The map showing different telescopes around the world was striking and really illustrated how the Jodrell Bank Centre for Astrophysics (JBCA) is part of a global community of researchers. It also offered information on the different types of telescopes and showed how the facilities used by the JBCA, such as the e-Merlin network, fit into a wider context.

The line-up was Alice Gold, The Waves Machines, OK GO, British Sea Power and The Flaming Lips. I was especially looking forward to British Sea Power – there’s an endearingly wide-eyed wonder about the natural world in their music; they’ve written a song about a collapsing coastal Antarctic shelf and light pollution. One of the songs they played was the rather appropriate Observe The Skies which I think they dedicated to the Lovell Telescope. British Sea Power are known for decorating the stage with foliage and the appearance of a large bear. This time there was a bear fighting a robot/microwave.

The Flaming Lips put on an entertaining show, incorporating giant hamster balls, lasers, balloons filled with confetti and close-ups of Wayne Coyne’s nostrils. They wanted to mess around with intros and the audience wanted to sing along so there was a lot of “wait for it, wait for it…wait for it…” going on. I’m far too sleepy to attempt to interpret their lyrics, but Race for the Prize might be about two scientists and Do You Realize?? informs us that we are floating in space.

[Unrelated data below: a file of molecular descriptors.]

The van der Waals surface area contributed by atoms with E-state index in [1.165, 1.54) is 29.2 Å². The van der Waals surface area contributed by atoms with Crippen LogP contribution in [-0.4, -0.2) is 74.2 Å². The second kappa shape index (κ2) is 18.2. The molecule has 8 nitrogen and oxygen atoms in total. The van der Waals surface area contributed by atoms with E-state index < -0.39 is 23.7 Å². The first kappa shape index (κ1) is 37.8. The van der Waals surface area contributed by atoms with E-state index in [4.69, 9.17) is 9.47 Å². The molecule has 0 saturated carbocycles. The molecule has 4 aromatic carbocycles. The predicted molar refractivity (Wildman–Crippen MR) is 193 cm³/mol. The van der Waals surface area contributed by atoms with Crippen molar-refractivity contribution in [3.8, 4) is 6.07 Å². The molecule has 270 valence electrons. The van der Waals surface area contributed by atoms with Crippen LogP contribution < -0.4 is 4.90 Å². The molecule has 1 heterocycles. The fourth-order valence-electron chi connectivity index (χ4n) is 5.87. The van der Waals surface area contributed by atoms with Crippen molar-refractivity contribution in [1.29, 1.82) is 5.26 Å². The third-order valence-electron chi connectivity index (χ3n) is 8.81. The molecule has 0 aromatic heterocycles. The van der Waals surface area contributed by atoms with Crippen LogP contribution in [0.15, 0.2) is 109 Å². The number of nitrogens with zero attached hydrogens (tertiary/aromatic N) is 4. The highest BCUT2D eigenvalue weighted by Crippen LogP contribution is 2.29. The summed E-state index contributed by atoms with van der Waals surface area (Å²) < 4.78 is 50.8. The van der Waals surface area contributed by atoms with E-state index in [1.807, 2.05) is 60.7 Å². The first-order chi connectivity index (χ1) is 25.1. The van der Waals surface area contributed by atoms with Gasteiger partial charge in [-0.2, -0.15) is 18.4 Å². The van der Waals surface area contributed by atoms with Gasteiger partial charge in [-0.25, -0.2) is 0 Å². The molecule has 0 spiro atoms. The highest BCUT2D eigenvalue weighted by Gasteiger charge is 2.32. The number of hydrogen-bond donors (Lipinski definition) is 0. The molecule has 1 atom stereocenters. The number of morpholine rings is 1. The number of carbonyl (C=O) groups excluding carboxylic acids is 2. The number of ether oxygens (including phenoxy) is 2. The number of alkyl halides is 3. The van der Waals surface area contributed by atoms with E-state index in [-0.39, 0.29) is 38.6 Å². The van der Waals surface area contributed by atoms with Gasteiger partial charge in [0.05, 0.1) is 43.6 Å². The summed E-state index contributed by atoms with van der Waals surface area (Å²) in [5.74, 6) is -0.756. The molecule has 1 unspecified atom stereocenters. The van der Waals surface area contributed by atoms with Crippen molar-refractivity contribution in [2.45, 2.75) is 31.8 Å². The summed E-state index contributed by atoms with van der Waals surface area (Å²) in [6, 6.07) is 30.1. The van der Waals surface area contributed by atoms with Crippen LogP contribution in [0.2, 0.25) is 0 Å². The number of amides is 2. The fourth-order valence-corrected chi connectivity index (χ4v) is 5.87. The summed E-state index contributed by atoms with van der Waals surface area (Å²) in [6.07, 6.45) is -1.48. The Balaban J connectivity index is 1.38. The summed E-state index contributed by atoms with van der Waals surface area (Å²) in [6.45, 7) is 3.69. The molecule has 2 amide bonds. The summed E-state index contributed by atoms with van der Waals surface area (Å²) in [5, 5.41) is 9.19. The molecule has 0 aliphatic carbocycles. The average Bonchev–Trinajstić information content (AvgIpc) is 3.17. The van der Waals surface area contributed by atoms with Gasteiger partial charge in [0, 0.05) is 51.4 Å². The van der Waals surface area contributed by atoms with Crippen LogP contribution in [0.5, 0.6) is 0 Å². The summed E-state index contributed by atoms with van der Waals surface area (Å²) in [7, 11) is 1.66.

I was standing just in front of Jen so was treated to the physicists arguing over how they did the lasers and what constellations and planets we could see. Astronomers are interesting people to know when you’re standing in a field at night!

Brightly coloured balloons floating in front of a brightly lit stageBalloons floating in front of a brightly lit stage and lit so they seem to glow

As well as being an interesting and unusual music event, it was also an effective outreach event. PhD and postdoc researchers were on hand with science tricks, there were short talks throughout the afternoon by astronomers and Dr Tim O’Brien took to the stage to talk about the kind of research that takes place at Jodrell Bank. He played recordings of pulsars and people were cheering and clapping in time with them. It’s probably the first time I’ve heard people chanting SCIENCE SCIENCE SCIENCE at a gig. There was something joyfully and unapologetically geeky about it: there was an atmosphere of “we’re at a gig under a radio telescope, isn’t this amazing?” As Jen said in her talk, science is about having that sense of wonder and curiosity about the universe and trying to understand it better. There’s nothing uncool about that.